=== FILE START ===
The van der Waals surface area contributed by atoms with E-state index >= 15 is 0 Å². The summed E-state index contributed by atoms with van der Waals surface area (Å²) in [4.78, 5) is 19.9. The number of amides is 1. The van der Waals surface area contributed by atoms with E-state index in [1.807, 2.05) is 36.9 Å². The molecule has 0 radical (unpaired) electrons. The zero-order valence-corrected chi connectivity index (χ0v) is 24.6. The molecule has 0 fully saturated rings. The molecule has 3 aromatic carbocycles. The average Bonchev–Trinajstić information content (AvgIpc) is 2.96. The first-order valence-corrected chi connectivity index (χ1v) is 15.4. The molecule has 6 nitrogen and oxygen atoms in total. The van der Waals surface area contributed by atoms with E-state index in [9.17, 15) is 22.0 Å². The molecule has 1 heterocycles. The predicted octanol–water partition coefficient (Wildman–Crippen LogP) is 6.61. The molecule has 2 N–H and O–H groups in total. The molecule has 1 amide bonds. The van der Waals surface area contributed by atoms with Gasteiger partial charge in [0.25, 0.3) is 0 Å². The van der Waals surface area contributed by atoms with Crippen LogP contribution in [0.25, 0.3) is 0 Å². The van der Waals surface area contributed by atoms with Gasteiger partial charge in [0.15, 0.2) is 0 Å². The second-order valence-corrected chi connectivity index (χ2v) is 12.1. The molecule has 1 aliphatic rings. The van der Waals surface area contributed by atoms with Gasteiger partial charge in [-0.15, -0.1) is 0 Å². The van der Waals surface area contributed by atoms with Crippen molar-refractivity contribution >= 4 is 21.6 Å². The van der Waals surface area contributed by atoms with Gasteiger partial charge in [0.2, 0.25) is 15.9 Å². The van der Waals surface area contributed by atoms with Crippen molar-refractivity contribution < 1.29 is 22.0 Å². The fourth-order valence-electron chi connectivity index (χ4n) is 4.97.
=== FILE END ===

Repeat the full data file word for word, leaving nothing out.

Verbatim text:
The van der Waals surface area contributed by atoms with E-state index >= 15 is 0 Å². The summed E-state index contributed by atoms with van der Waals surface area (Å²) in [4.78, 5) is 19.9. The number of amides is 1. The van der Waals surface area contributed by atoms with E-state index in [1.807, 2.05) is 36.9 Å². The molecule has 0 radical (unpaired) electrons. The zero-order valence-corrected chi connectivity index (χ0v) is 24.6. The molecule has 0 fully saturated rings. The molecule has 3 aromatic carbocycles. The average Bonchev–Trinajstić information content (AvgIpc) is 2.96. The first-order valence-corrected chi connectivity index (χ1v) is 15.4. The molecule has 6 nitrogen and oxygen atoms in total. The van der Waals surface area contributed by atoms with E-state index in [9.17, 15) is 22.0 Å². The molecule has 1 heterocycles. The predicted octanol–water partition coefficient (Wildman–Crippen LogP) is 6.61. The molecule has 2 N–H and O–H groups in total. The molecule has 1 amide bonds. The van der Waals surface area contributed by atoms with Gasteiger partial charge in [0.25, 0.3) is 0 Å². The van der Waals surface area contributed by atoms with Crippen LogP contribution in [0.25, 0.3) is 0 Å². The van der Waals surface area contributed by atoms with Gasteiger partial charge in [0.15, 0.2) is 0 Å². The second-order valence-corrected chi connectivity index (χ2v) is 12.1. The molecule has 1 aliphatic rings. The van der Waals surface area contributed by atoms with Gasteiger partial charge in [-0.15, -0.1) is 0 Å². The van der Waals surface area contributed by atoms with Crippen molar-refractivity contribution >= 4 is 21.6 Å². The van der Waals surface area contributed by atoms with Gasteiger partial charge in [0.2, 0.25) is 15.9 Å². The van der Waals surface area contributed by atoms with Crippen molar-refractivity contribution < 1.29 is 22.0 Å². The fourth-order valence-electron chi connectivity index (χ4n) is 4.97.